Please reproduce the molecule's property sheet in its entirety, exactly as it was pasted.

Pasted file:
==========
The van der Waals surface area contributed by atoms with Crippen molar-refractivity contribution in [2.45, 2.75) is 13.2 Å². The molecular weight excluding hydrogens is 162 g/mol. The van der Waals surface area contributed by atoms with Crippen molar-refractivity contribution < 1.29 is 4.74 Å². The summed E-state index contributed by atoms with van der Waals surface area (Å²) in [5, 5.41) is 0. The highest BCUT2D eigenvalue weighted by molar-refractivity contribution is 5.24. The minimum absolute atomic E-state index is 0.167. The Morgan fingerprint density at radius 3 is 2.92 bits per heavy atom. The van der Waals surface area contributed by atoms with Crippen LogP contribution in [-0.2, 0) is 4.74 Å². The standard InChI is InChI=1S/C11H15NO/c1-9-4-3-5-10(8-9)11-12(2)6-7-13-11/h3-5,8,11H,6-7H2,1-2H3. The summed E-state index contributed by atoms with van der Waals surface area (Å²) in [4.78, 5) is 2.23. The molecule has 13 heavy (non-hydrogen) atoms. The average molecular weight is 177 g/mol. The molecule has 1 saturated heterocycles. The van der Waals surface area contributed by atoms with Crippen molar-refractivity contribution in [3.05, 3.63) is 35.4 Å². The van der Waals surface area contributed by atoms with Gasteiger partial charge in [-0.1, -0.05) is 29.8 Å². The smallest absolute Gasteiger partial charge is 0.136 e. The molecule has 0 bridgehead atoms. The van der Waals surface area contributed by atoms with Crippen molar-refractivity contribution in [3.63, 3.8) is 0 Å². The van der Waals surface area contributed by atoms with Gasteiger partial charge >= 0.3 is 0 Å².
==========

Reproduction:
The van der Waals surface area contributed by atoms with Crippen molar-refractivity contribution in [2.45, 2.75) is 13.2 Å². The molecular weight excluding hydrogens is 162 g/mol. The van der Waals surface area contributed by atoms with Crippen molar-refractivity contribution < 1.29 is 4.74 Å². The summed E-state index contributed by atoms with van der Waals surface area (Å²) in [5, 5.41) is 0. The highest BCUT2D eigenvalue weighted by molar-refractivity contribution is 5.24. The minimum absolute atomic E-state index is 0.167. The Morgan fingerprint density at radius 3 is 2.92 bits per heavy atom. The van der Waals surface area contributed by atoms with Crippen LogP contribution in [-0.2, 0) is 4.74 Å². The standard InChI is InChI=1S/C11H15NO/c1-9-4-3-5-10(8-9)11-12(2)6-7-13-11/h3-5,8,11H,6-7H2,1-2H3. The summed E-state index contributed by atoms with van der Waals surface area (Å²) in [4.78, 5) is 2.23. The molecule has 13 heavy (non-hydrogen) atoms. The average molecular weight is 177 g/mol. The molecule has 1 saturated heterocycles. The van der Waals surface area contributed by atoms with Crippen molar-refractivity contribution in [3.05, 3.63) is 35.4 Å². The van der Waals surface area contributed by atoms with Gasteiger partial charge in [-0.1, -0.05) is 29.8 Å². The smallest absolute Gasteiger partial charge is 0.136 e. The molecule has 0 bridgehead atoms. The van der Waals surface area contributed by atoms with Crippen molar-refractivity contribution in [3.63, 3.8) is 0 Å². The van der Waals surface area contributed by atoms with Gasteiger partial charge >= 0.3 is 0 Å².